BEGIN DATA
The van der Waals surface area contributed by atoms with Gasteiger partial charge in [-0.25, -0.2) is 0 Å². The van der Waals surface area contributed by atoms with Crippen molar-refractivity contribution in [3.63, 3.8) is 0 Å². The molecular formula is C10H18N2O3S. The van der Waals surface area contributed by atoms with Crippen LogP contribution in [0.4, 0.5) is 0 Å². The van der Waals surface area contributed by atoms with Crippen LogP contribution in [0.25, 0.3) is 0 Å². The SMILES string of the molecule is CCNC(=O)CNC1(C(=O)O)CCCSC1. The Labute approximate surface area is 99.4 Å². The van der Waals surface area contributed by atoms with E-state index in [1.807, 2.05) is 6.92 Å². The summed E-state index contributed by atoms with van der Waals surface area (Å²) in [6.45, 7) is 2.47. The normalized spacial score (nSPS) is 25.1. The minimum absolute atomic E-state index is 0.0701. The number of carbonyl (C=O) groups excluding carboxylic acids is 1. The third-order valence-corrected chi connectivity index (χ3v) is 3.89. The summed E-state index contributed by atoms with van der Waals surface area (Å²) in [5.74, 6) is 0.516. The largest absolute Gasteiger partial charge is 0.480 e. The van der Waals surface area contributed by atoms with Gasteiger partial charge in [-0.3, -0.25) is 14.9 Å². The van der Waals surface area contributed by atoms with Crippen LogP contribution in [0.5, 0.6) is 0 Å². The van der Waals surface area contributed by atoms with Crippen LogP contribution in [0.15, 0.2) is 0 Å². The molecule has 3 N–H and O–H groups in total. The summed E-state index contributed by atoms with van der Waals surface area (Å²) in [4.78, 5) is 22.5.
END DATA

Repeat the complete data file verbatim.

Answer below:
The van der Waals surface area contributed by atoms with Gasteiger partial charge in [-0.25, -0.2) is 0 Å². The van der Waals surface area contributed by atoms with Crippen molar-refractivity contribution in [3.63, 3.8) is 0 Å². The molecular formula is C10H18N2O3S. The van der Waals surface area contributed by atoms with Crippen LogP contribution in [0.4, 0.5) is 0 Å². The van der Waals surface area contributed by atoms with Crippen LogP contribution in [0.25, 0.3) is 0 Å². The SMILES string of the molecule is CCNC(=O)CNC1(C(=O)O)CCCSC1. The Labute approximate surface area is 99.4 Å². The van der Waals surface area contributed by atoms with E-state index in [1.807, 2.05) is 6.92 Å². The summed E-state index contributed by atoms with van der Waals surface area (Å²) in [6.45, 7) is 2.47. The normalized spacial score (nSPS) is 25.1. The minimum absolute atomic E-state index is 0.0701. The number of carbonyl (C=O) groups excluding carboxylic acids is 1. The third-order valence-corrected chi connectivity index (χ3v) is 3.89. The summed E-state index contributed by atoms with van der Waals surface area (Å²) in [5.74, 6) is 0.516. The largest absolute Gasteiger partial charge is 0.480 e. The van der Waals surface area contributed by atoms with Gasteiger partial charge in [-0.3, -0.25) is 14.9 Å². The van der Waals surface area contributed by atoms with Crippen LogP contribution in [0.5, 0.6) is 0 Å². The van der Waals surface area contributed by atoms with Crippen LogP contribution in [0.15, 0.2) is 0 Å². The molecule has 3 N–H and O–H groups in total. The summed E-state index contributed by atoms with van der Waals surface area (Å²) in [4.78, 5) is 22.5.